I still don’t know what Pol Pot looks like, although he’s one of history’s Top Ten Bad Guys. Cambodia is off the tube again, and gone from the papers, replaced first by Hostage/Ayatollah stories from Iran and then by Rebel/Russian stories from Afghanistan.

I do know what Idi Amin looks like, however. Amin is a modern African Hitler who was, during his years as dictator of Uganda, “larger than life,” as they say. He was huge. He had a broad smile. He was unpredictable. He boxed with his troops. He said funny things on the radio. He sent “hang in there.” letters to Richard Nixon. He had his wife cut into chunks and displayed to his children to show “what happens to bad mommies.” No doubt: Amin was good press.

In the course of his reign, Amin killed about 250,000 people. But the biggest story to emerge from that period was a brief and dramatic event known as the “Raid on Entebbe.” The event began when some Palestinian terrorists hijacked an El Al jet and brought it to Entebbe Airport in Uganda, where Amin detained the passengers for his amusement, while the world wondered what was going on. After it looked like things were going nowhere, an Israeli commando party zoomed in out of the night, blew up the Ugandan Air Force, killed most of the Palestinians, herded the hostages into a plane and flew away. Just like that. It was an A-1 story, with good guys, bad guys, victims and heroes. We ate it up. We made movies about it. The movies ran on TV and made money.

Yet for all its heroism, the Raid on Entebbe shrinks against the background of Ugandan suffering and survival. There must be thousands of heart-touching stories to be told of Ugandan families who faced and overcame the terrors of life under Amin. I’ll bet my typewriter that they’ll never make the big screen. Or the little screen.

It’s clear. Amin’s personality, more than his atrocities, put him in the news and kept him there. Insane behavior is more interesting than insane policies.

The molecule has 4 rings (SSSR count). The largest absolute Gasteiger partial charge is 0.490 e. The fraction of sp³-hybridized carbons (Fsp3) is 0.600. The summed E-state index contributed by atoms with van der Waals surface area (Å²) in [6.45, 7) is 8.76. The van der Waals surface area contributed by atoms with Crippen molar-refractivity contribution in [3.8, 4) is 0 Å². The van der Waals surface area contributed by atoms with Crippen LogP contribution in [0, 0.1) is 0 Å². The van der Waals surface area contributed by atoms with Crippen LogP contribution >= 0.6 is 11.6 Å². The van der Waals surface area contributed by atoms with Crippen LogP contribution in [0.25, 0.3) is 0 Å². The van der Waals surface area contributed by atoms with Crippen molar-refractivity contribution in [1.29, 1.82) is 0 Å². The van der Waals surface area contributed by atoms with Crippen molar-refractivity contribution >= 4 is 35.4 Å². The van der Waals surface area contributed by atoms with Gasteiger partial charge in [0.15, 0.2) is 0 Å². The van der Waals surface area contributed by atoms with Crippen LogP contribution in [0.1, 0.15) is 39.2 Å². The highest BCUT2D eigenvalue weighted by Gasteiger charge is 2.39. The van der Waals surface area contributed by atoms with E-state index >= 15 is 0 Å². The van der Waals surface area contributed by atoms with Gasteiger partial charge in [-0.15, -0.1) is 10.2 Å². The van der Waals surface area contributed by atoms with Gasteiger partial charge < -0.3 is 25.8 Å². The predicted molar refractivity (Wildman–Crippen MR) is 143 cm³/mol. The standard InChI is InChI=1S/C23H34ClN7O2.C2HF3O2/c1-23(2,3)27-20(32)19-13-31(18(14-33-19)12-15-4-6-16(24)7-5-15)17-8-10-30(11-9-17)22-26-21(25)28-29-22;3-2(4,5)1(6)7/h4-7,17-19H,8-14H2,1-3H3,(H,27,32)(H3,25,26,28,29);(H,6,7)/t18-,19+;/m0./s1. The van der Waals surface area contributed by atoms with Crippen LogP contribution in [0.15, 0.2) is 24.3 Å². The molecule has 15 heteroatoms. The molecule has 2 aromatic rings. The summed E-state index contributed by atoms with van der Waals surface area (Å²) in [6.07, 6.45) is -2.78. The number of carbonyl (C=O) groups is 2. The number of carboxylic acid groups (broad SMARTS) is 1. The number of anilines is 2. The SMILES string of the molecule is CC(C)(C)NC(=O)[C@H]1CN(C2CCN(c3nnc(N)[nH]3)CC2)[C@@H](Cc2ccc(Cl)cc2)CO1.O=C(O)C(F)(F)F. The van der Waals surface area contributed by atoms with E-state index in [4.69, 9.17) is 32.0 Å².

If Pol Pot made amusing calls to the AP office, or wrestled baboons, or beheaded his friends, or otherwise made a public personality out of himself, or if we just had some good color footage coming out of Cambodia these last four years, all that death and terror would be old and familiar news by now.

Instead, we are treated to a dumb litany of high-level wondering: “Why didn’t we know about this before?” “Why didn’t we help sooner?”

It is easy to blame the news. That’s what I did. I turned off the messenger and complained for a while about its “lack of substance.” It wasn’t that I favored unpleasant news, I explained. I just didn’t want my mind to eat at a restaurant that served the dessert before the meal, if it bothered to serve the meal at all.

Later, when my appetite prevailed, I faced an unpleasant fact of life: the people, and not the news messengers, are to blame. The news tells people what people are interested in. And for some reason, people are a lot more interested in Patty Hearst than a few million dead Cambodians. I wondered why.

 

Now I know. The answer was delivered to me in a revealing book called Writing to Sell by Scott Meredith, a literary agent who uses his ample experience to teach writers some simple but overlooked facts about what people like to read.

According to Meredith. people like stories.